Proponents of partition argue that such dilemmas are already in the process of resolving themselves, as Shiites and Sunnis abandon previously mixed neighborhoods. This is what logicians call the “Is-Ought” fallacy, and it would have the perverse effect of putting the U.S. behind the very forces of the sectarian aggression that so far we have sought to quell. Nor does it address the long-term question of just what kind of states Kurdistan, Basrastan and Fallujastan would become, whether they’d be viable, and whether they would be hostile or friendly to American interests.
Which leaves us with the Bush Way. It proposes to assume a responsibility—the responsibility for everyday security—the U.S. military relinquished when it first allowed Baghdad to be looted. And it takes as its premise the idea that “national reconciliation” in Iraq can only be accomplished in the absence of chaos. These are the fundamental responsibilities of an occupier. It’s too bad we didn’t do it sooner. That’s no reason not to start now.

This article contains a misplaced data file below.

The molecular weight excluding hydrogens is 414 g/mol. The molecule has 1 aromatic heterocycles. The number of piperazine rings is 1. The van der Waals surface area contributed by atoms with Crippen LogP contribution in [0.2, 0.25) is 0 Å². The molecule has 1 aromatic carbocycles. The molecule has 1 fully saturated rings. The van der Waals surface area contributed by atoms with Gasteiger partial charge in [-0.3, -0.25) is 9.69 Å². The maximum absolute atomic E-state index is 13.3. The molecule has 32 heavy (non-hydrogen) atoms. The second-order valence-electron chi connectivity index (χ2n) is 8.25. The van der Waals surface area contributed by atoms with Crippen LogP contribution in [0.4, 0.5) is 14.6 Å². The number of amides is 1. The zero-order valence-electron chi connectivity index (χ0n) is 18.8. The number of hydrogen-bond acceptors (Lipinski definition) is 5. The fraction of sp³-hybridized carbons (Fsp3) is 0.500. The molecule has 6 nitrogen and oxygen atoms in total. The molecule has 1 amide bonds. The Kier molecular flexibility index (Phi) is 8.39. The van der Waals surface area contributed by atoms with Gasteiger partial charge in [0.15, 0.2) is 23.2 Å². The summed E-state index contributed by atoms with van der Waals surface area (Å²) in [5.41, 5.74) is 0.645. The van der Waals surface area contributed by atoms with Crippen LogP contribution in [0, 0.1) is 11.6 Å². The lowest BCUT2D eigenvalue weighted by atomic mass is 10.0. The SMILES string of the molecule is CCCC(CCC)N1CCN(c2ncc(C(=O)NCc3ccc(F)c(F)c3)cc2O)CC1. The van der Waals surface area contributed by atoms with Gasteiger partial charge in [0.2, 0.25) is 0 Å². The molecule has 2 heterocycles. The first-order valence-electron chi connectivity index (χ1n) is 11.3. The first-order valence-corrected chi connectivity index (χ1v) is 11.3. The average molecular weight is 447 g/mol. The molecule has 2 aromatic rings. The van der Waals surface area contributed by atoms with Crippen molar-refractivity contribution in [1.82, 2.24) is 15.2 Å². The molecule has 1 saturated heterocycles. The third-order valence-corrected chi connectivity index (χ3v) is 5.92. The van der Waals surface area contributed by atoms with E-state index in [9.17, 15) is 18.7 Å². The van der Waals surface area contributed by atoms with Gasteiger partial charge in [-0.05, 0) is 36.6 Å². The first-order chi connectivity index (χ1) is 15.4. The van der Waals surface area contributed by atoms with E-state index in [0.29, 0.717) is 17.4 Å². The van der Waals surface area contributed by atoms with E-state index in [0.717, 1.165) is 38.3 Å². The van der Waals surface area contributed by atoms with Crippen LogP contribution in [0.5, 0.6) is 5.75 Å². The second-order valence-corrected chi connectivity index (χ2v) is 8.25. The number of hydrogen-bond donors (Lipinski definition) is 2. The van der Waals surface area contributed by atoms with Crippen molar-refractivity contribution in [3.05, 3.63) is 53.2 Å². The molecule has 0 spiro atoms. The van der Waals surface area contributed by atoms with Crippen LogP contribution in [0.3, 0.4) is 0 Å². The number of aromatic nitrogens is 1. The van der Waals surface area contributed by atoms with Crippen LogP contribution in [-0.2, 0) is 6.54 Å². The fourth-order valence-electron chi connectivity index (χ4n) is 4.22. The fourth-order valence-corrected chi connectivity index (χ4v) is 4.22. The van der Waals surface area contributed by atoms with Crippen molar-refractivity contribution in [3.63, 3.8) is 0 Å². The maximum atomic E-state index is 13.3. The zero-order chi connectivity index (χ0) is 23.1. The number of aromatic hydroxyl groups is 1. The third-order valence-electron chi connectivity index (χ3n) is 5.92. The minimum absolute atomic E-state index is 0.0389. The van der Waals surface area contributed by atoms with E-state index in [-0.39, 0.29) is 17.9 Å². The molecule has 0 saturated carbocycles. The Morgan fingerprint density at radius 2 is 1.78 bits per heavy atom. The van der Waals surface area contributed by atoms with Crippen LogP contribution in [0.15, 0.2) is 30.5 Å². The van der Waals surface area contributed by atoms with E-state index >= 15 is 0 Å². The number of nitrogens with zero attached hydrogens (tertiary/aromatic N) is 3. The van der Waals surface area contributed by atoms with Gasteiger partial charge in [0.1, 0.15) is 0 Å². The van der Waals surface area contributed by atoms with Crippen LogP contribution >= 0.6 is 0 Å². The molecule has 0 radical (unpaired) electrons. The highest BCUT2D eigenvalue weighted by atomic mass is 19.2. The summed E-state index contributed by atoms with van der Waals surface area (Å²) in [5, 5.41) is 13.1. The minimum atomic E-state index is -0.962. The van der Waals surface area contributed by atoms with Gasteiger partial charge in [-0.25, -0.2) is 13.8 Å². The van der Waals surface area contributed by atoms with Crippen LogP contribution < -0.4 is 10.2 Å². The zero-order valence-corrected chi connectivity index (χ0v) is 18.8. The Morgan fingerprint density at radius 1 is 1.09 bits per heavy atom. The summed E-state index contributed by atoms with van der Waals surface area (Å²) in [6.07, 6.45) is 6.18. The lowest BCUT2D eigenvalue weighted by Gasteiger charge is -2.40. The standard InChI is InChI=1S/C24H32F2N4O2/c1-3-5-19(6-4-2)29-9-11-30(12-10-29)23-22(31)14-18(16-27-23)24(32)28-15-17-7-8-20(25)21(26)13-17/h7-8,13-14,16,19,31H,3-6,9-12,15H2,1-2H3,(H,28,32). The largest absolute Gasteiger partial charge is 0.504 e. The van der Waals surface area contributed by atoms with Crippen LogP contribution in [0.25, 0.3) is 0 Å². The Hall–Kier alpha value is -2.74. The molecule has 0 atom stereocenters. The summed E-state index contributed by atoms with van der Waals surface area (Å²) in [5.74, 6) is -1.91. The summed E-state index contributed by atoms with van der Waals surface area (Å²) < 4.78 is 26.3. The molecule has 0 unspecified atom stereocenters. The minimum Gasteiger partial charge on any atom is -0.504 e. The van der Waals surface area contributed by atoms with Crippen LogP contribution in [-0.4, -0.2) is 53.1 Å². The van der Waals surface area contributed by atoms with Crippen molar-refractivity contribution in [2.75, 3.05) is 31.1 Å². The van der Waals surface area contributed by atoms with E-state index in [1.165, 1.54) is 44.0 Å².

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Betting Your Retirement Savings on Al Gore
James V. DeLong’s article on TCS Daily presents a useful analytical approach to assessing the global warming hype.
Al Gore and company are betting that global warming is a 100% sure thing and that the 100% certain cause is CO2 accumulations.
If the new Democratic Congress, as threatened, legislates on the basis of Mr. Gore’s dire predictions you will have paid for their actions with a drastic reduction in the future value of your assets, very possibly without affecting global temperatures at all.
In contrast, successful investors in assets of all kinds know that making money depends upon realistic measurement of the odds. And the odds of anything in the real world, including Mr. Gore’s disaster predictions, are seldom anywhere near 100%.
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Wishful Thinking in the Senate
Liberals still offer no realistic plan to deal with Iraq.
I have several times posed the question: “Pull out of Iraq, then what?” To date, nobody in the liberal cohort has essayed an answer.